A Kentucky coroner allegedly left a dead man in a hot car overnight, causing the body to decompose so badly that the man’s family was forced to hold a closed-casket funeral — and people still got sick from the smell.
Basill Peyton is suing former Morgan County coroner Raymond Vancleave, accusing him of leaving the body of Peyton’s brother Nathan Peyton in a bodybag overnight in a vehicle on an “unseasonably warm day.”
According to the lawsuit filed Tuesday, Nathan Peyton died on Dec. 30, 2022, and Vancleave, then the coroner, retrieved the corpse. However, the lawsuit says, instead of taking the corpse to the state medical examiner’s office or putting it in cold storage, “Coroner Vancleave kept possession of the body of Nathan Peyton who was located in a sealed black body bag inside Coroner Vancleave’s SUV vehicle that was parked and remained during the afternoon and overnight at the home of then coroner Vancleave.”
In other words, according to the complaint, the coroner kept the corpse in his car for almost an entire day.
The lawsuit says Vancleave didn’t have permission to store bodies because he had previously failed to collect them on time.
“It is alleged that Morgan County Coroner, Raymond Vancleave did not have morgue, freezer or cooling system privileges at any local hospital or other appropriate facility with said privileges being suspended due to a failure to timely retrieve bodies.”
As the body of Nathan Peyton sat inside Vancleave’s car, the corpse “rapidly decomposed while sealed within the body bag that was left inside of Raymond Vancleave’s hot motor vehicle.”
Vancleave allegedly took the body the next day to the medical examiner’s office in Frankfort “for an autopsy that was not requested by the family.” The ME allegedly noted that the body was “moderately decomposed,” but when a funeral home came to get Nathan Peyton’s body the following day, things appeared to have gone from bad to much, much worse.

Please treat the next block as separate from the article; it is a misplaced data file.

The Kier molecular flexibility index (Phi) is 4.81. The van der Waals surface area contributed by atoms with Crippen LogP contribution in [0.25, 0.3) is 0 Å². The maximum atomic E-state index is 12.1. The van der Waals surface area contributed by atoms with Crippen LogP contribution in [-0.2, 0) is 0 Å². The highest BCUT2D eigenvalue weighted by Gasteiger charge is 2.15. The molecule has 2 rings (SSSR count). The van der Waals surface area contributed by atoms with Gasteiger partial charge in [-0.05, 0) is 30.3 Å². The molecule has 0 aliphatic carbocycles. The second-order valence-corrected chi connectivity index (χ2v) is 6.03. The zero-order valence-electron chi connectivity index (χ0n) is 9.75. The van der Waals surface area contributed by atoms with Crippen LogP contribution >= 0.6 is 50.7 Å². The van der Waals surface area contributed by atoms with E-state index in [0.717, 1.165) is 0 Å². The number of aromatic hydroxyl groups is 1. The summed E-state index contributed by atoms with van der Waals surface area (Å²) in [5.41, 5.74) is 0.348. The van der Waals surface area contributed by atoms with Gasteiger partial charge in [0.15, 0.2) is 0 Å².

“The body of Nathan Dean Peyton was decomposed so badly due to mishandling by then Morgan County Coroner, Raymond Vancleave, that the smell emanating from the body bag was pungent and putrid,” the lawsuit alleges.
According to the complaint, the smell was so bad that Nathan Peyton’s body couldn’t be embalmed due to “almost complete decomposition.”
“[S]adly, his body would have to be left sealed inside of the body bag and placed inside a coffin for burial,” the lawsuit says. “The funeral service had to be conducted with a closed casket due to the unbearable smell that emanated from the casket[.]”
Even then, people who attended the funeral six days later were sickened by the smell.
“Multiple pallbearers, visitors, and funeral home staff vomited and became ill because of the foul and pungent odor coming from Mr. Peyton’s coffin,” the complaint says. “The family and loved ones of Nathan Dean Peyton were not able to properly say goodbye to him at a normal funeral due to the reckless and negligent treatment of his corpse[.]”
The lawsuit accuses Vancleave and other county officials of “reckless, negligent, and careless behavior” and is seeking an unspecified amount of damages.
According to Peyton’s lawyer, Vancleave resigned from his coroner post after notice of Peyton’s claims was filed.
“[W]e are not saying that Mr. Vancleave or any former or current member of the Morgan Fiscal Court are bad people,” attorney Donald McFarland said in a statement emailed to Law&Crime. “We are alleging that a mistake was made when it came to the treatment of the corpse of Nathan Peyton. This abuse was negligent, careless and in my opinion was reckless.”
McFarland said that Peyton, a military veteran, has sought “psychiatric treatment at the VA medical hospital due to the trauma” of the “nightmare” situation.
“No human being should have been treated the way that Nathan Peyton was treated,” the statement continued. “He should have been treated with respect and dignity and his family, especially his brother Basill Peyton should have been able to properly say farewell to their loved one in a dignified manner.”
“We simply do not want any family of Morgan County to have to go through what the Peyton family has been made to endure,” the statement added. “Imagine that something like this would happen to someone that you love.”
Read the complaint, below.
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